Assessment of an aircraft propeller noise model by verification and experimental validation

More Info


The need to contribute to a sustainable future of the aviation industry has spiked an interest in turboprop engines. This is due to the higher propulsive efficiency, the better take-off and landing performance on short runways, and the new developments in propeller-driven hybrid and electric aircraft. The most significant drawback is the noise they generate, which is undesirable. To reduce the propeller noise, new advanced propeller designs are needed. Propeller noise models can be used as a valuable tool during the design phase. The models can only be confidently used when they have been properly validated. The more data is used to validate, the higher the confidence will be.

A master student that graduated from the Aircraft Noise and Climate Effects section at the TU Delft created a propeller noise model called HeliX-tool. This model is validated by another model and wind tunnel measurements from NASA but not yet by full-scale outdoor experimental data. To increase the confidence of the HeliX-tool, this model is compared to full-scale outdoor experimental data and the quality is assessed in this thesis.

The HeliX-tool models the steady loading and thickness noise and is based upon the helicoidal surface theory. This theory needs the aerodynamic and performance characteristics of the propeller blade which are obtained by implementing the two external analysis tools, XFOIL and XRotor.

The experiment is performed with the Pipistrel Velix Electro at Teuge airport to obtain the full-scale outdoor data to validate the model. The Pipistrel Velis Electro is a fully electric-powered two-seater owned by E-flight academy. The microphone array that is used to obtain the full-scale outdoor data has 64 microphones placed in an Underbrink configuration.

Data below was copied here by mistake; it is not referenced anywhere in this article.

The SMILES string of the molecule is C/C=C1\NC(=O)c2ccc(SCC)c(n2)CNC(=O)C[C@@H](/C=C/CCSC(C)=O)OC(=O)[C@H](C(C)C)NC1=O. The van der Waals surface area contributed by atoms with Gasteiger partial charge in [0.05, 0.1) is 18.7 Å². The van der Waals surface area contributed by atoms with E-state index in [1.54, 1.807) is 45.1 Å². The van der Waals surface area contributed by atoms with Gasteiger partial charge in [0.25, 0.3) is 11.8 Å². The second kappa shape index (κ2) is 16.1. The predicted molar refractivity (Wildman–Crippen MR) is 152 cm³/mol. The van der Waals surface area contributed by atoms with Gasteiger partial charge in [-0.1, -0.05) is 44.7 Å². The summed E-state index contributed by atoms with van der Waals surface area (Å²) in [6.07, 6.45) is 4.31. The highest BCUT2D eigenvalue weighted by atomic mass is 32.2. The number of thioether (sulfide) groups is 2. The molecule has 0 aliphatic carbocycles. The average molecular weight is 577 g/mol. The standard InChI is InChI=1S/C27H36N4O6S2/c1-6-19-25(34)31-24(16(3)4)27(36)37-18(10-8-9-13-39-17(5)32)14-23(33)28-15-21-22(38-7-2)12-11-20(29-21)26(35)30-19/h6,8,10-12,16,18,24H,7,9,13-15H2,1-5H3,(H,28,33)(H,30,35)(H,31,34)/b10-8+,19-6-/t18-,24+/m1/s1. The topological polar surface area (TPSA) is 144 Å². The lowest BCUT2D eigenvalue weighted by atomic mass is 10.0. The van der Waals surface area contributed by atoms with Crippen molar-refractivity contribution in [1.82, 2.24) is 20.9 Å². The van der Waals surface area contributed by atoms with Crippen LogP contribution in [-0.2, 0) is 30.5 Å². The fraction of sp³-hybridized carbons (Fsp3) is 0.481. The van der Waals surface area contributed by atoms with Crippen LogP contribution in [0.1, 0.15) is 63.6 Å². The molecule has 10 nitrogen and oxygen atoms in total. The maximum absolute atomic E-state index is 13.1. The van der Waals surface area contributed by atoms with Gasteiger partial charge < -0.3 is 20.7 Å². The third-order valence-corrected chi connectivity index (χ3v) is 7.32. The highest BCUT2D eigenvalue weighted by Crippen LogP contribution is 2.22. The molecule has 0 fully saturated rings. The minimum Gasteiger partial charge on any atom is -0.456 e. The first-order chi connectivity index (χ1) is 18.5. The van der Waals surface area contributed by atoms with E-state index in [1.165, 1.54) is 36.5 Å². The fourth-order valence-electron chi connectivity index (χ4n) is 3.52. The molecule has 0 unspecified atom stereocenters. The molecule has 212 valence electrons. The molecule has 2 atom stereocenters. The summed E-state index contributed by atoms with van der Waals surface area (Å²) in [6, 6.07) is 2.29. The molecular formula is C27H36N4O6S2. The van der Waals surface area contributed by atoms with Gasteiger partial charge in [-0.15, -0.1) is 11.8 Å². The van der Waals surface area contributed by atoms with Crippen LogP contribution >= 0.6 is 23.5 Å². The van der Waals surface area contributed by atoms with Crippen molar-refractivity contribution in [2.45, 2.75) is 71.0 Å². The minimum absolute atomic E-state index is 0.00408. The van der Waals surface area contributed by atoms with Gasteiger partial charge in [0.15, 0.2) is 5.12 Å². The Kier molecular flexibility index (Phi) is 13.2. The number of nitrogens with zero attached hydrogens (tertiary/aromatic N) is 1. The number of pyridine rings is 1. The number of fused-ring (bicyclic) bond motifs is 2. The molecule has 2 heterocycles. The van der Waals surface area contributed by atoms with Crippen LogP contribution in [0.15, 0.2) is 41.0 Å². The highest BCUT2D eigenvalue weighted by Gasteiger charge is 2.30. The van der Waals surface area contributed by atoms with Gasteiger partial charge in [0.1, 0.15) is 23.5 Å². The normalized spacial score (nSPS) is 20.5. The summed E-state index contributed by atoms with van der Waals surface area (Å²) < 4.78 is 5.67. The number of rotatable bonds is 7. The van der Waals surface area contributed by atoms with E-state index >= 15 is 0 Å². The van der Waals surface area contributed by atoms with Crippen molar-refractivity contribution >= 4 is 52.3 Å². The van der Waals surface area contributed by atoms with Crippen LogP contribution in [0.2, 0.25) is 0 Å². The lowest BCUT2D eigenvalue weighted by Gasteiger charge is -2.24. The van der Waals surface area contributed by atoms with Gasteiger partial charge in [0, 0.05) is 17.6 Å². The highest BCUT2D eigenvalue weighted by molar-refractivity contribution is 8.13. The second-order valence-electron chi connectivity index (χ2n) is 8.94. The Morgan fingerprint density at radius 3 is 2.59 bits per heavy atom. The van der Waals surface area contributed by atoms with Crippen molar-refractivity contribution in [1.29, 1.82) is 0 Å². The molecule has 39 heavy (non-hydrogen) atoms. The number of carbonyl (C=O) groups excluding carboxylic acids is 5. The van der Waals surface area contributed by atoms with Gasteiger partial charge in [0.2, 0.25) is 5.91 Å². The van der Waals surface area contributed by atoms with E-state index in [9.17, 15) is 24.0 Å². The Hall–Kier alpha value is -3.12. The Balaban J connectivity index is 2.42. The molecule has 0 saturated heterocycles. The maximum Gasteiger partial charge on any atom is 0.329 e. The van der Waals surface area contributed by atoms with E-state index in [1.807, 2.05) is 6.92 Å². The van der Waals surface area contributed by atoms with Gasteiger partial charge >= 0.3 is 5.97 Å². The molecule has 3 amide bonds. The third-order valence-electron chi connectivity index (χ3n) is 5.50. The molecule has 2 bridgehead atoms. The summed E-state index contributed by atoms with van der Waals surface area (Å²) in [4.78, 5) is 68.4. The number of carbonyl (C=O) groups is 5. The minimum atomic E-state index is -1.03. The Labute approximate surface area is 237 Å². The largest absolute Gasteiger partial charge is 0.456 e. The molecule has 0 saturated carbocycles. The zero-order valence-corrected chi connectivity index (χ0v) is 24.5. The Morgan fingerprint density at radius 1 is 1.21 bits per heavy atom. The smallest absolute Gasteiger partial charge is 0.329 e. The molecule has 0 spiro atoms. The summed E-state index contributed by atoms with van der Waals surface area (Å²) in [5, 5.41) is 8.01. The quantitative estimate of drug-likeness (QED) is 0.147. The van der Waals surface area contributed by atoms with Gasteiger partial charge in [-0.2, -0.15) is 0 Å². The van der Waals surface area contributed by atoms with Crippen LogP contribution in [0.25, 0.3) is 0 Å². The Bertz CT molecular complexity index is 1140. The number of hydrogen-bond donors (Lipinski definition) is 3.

The propeller geometry is an important input for the HeliX-tool and is obtained by 3D scanning the propeller blade of the Pipistrel Velis Electro with the FaroBlu HD laser.

The validation metrics are the SPL and OSPL values. The frequency spectra are generated for both the full-scale outdoor data and the HeliX-tool when the aircraft is overhead the microphone array and are compared to each other. In general, the HeliX-tool gives higher SPL values compared to the full-scale outdoor data, which also results in higher OSPL values from the HeliX-tool.
The location of the most dominant noise source can be found, with beamforming, although the resolution is limited by the Rayleigh limit. Functional beamforming is used to reduce the side lobes and it can be seen that the dominant noise source shifts in location. It can be concluded that there might be a noise source present within the Rayleigh limit but this cannot be confirmed.

The values of the validation metrics are within 4 dB and from this can be concluded that the confidence in the HeliX-tool is increased. It can be used as a tool in the design phase of new advanced propellers but is limited to Mach numbers below 0.7 due to the Prandtl­Glauert compressibility correction used in XRotor.